Friday, May 19, 2017

Bounding to Burleson

It came to my attention rather recently that although we visit Burleson frequently, I’d never
Decorated fence
written a blog about it. Burleson is the closest ‘city’ to Vince; this is where he does most of his shopping. It has lots of chain restaurants, some ‘big box’ stores, and medical facilities. It was also the location of my first venture into the job market. I was about 16 and had just gotten a driver’s license so I needed money to support the life-style to which I wanted to become accustom. While the other students in my high school were driving into Fort Worth to work as salesclerks, burger flippers, or other jobs suitable for that age group, I went to work on Saturdays for a medical doctor; I also worked there in the summers. It seemed like a good idea at the time and did give me a chance to decide if I really wanted to work in the blood, tears, and other bodily fluids that could on occasion spew forth from a human being. The answer to that question was a profound, ‘No’!

In the 1960s Burleson was still a small town but it did have an interesting history. In the 1880s there was nothing unusual about a town growing near the Missouri-Kansas-Texas
Top: Renfro House
Bottom: Interurban train car
Railroad, ‘the Katy’, line. This company decided to extend its service from Denison to Waco with a segment from Fort Worth to Alvarado.  Midway along a depot was needed so Grenville M. Dodge bought the land for the depot and a town from Rev. Henry C. Renfro. The site is now ‘Old Town’ Burleson. To honor his teacher and then president of Baylor University, Rufus Columbus Burleson, Renfro named the town Burleson. Although a fire burned most of the business district and some homes in 1895, Burleson has continued to thrive. A society for cultural advancement, the Eumathian Club, was formed in 1899 bringing readings, discussions, musical recitals and even a primitive lending library to the town. By 1909 the city had its own school district and in 1912 the interurban line between Fort Worth and Cleburne was stopping in Burleson. The introduction of the automobile, followed by the improvement of roads through the area made Burleson an attractive place to live and less dependent on agriculture as an economic basis. From its rather rural beginnings, Burleson has grown into a rather large town with a population of more than 36,000 people. The doctor’s office where I worked is gone, but there is a very nice visitor’s center and some of the interurban cars across the street from where it stood.

Since we’ve eaten in Burleson a lot, you’ll see two reviews this time; there will be more to follow. For information about my rating system, see Reading the Reviews.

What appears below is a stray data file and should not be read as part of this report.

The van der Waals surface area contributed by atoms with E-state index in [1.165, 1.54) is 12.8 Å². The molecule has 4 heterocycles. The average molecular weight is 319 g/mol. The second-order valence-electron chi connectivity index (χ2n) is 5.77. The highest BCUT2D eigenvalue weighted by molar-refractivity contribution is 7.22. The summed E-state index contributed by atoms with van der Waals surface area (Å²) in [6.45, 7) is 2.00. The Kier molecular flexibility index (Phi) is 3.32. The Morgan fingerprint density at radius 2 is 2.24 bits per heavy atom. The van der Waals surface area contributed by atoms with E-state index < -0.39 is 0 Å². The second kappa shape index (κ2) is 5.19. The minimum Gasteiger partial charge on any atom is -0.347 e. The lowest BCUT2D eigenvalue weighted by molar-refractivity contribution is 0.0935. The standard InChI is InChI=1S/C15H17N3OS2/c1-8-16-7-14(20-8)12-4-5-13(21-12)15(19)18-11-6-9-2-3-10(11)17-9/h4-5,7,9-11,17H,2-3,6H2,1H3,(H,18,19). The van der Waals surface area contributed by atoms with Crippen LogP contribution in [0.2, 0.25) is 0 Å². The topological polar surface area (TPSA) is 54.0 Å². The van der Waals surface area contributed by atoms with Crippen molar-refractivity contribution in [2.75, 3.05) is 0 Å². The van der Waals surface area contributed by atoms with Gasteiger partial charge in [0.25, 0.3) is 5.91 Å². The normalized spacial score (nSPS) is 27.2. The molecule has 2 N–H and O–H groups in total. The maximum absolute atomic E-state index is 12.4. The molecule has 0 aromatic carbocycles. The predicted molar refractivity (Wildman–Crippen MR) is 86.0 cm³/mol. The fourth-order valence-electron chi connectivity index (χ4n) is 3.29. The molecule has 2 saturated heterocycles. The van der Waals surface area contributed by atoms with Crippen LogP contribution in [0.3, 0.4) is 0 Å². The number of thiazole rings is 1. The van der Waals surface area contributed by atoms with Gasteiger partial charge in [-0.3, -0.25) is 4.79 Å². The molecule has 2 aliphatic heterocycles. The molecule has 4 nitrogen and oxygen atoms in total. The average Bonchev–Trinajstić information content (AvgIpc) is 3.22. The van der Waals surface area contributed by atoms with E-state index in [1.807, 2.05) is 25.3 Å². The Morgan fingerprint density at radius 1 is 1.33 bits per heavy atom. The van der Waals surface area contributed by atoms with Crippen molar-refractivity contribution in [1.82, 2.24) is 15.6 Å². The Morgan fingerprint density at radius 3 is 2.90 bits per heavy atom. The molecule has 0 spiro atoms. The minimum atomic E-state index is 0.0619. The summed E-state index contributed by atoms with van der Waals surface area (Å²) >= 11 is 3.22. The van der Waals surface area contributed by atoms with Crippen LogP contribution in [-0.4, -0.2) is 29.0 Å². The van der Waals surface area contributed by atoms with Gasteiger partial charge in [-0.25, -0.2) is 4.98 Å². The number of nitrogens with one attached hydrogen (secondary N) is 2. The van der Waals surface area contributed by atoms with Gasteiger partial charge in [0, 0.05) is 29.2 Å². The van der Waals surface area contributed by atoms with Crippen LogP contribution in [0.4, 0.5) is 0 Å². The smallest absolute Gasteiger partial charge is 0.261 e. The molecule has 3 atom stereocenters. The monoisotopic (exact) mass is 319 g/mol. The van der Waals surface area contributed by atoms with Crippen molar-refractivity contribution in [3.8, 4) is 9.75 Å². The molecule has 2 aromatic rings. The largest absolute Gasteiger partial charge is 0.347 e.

Three and one-half carrots

El Fenix (885 NE Alsbury Boulevard, Burleson, TX 76028, (17-984-7110) is our go-to
Left T to B: Crazy nachos, Grilled whitefish
Right: Flautas
Mexican Restaurant although it is a chain. No matter which of the restaurants we’ve visited, the food has been consistently good. And their chips are the best anywhere. Lately they have been adding special menu items that are only available for a short time. Vince decided he would try the grilled white fish. He said that it the chili and cumin on the fish made it quite tasty. His only complaint is that the hot sauce isn’t hot enough, but the waiters are nice enough to bring all he and Dave can eat. Dave chose the Crazy Nachos that he said were pretty good. He usually gets another version of the same dish that have the chips arranged singly rather than in a pile. I had the chicken flautas and they were very good, as was the cheese sauce. Service was good as usual and the price was right. We’ll be back, again.

Sammy’s Italian Bistro (225 Exchange Street, Burleson, TX 76028, 817-447-2095) was a really nice surprise. The food is rather traditional Italian but with Sicilian regional overtones.
Top L to R: Menu, Soup, Rigatoni
Bottom L to R: Salad, lasagna, bread
There is a lunch menu that has the extra treat of special plates for specific days. Dave and Vince chose to have the lasagna that is offered daily; they both said it was very good. Dave had a bowl of vegetable soup that was quite tasty and was completely full of vegetables. Vince and I had the lunch salad; it was fresh and the house dressing was tangy. I had the Friday special, the stuffed rigatoni in a pink sauce; it was very good. Our waiter was very good and could answer questions about the restaurant and about the menu; he was also friendly and efficient. My only complaint was that the air conditioning worked too well.
Grazing cow

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